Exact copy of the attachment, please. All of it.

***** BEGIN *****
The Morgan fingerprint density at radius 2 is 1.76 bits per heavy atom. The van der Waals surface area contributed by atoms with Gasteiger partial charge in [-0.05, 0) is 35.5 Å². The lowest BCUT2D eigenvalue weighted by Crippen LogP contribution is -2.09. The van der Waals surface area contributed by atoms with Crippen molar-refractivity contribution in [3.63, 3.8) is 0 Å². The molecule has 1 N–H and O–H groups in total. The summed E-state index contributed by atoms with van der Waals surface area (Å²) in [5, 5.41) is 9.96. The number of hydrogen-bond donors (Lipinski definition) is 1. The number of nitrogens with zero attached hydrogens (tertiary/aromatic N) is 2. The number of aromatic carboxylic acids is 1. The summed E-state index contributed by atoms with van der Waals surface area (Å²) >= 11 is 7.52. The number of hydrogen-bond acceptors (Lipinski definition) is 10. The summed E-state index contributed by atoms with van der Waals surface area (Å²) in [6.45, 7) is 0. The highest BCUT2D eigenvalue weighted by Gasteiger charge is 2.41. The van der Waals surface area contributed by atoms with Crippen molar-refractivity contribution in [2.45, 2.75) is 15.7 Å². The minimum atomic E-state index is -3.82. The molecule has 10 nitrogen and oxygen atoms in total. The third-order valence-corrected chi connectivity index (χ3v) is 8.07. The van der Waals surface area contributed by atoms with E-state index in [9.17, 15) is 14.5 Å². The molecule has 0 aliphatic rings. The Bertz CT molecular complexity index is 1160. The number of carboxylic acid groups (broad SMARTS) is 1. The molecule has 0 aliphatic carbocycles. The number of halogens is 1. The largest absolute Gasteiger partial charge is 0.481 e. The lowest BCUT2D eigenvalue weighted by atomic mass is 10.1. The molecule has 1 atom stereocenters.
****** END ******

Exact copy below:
The Morgan fingerprint density at radius 2 is 1.76 bits per heavy atom. The van der Waals surface area contributed by atoms with Gasteiger partial charge in [-0.05, 0) is 35.5 Å². The lowest BCUT2D eigenvalue weighted by Crippen LogP contribution is -2.09. The van der Waals surface area contributed by atoms with Crippen molar-refractivity contribution in [3.63, 3.8) is 0 Å². The molecule has 1 N–H and O–H groups in total. The summed E-state index contributed by atoms with van der Waals surface area (Å²) in [5, 5.41) is 9.96. The number of hydrogen-bond donors (Lipinski definition) is 1. The number of nitrogens with zero attached hydrogens (tertiary/aromatic N) is 2. The number of aromatic carboxylic acids is 1. The summed E-state index contributed by atoms with van der Waals surface area (Å²) >= 11 is 7.52. The number of hydrogen-bond acceptors (Lipinski definition) is 10. The summed E-state index contributed by atoms with van der Waals surface area (Å²) in [6.45, 7) is 0. The highest BCUT2D eigenvalue weighted by Gasteiger charge is 2.41. The van der Waals surface area contributed by atoms with Crippen molar-refractivity contribution in [2.45, 2.75) is 15.7 Å². The minimum atomic E-state index is -3.82. The molecule has 10 nitrogen and oxygen atoms in total. The third-order valence-corrected chi connectivity index (χ3v) is 8.07. The van der Waals surface area contributed by atoms with E-state index in [9.17, 15) is 14.5 Å². The molecule has 0 aliphatic rings. The Bertz CT molecular complexity index is 1160. The number of carboxylic acid groups (broad SMARTS) is 1. The molecule has 0 aliphatic carbocycles. The number of halogens is 1. The largest absolute Gasteiger partial charge is 0.481 e. The lowest BCUT2D eigenvalue weighted by atomic mass is 10.1. The molecule has 1 atom stereocenters.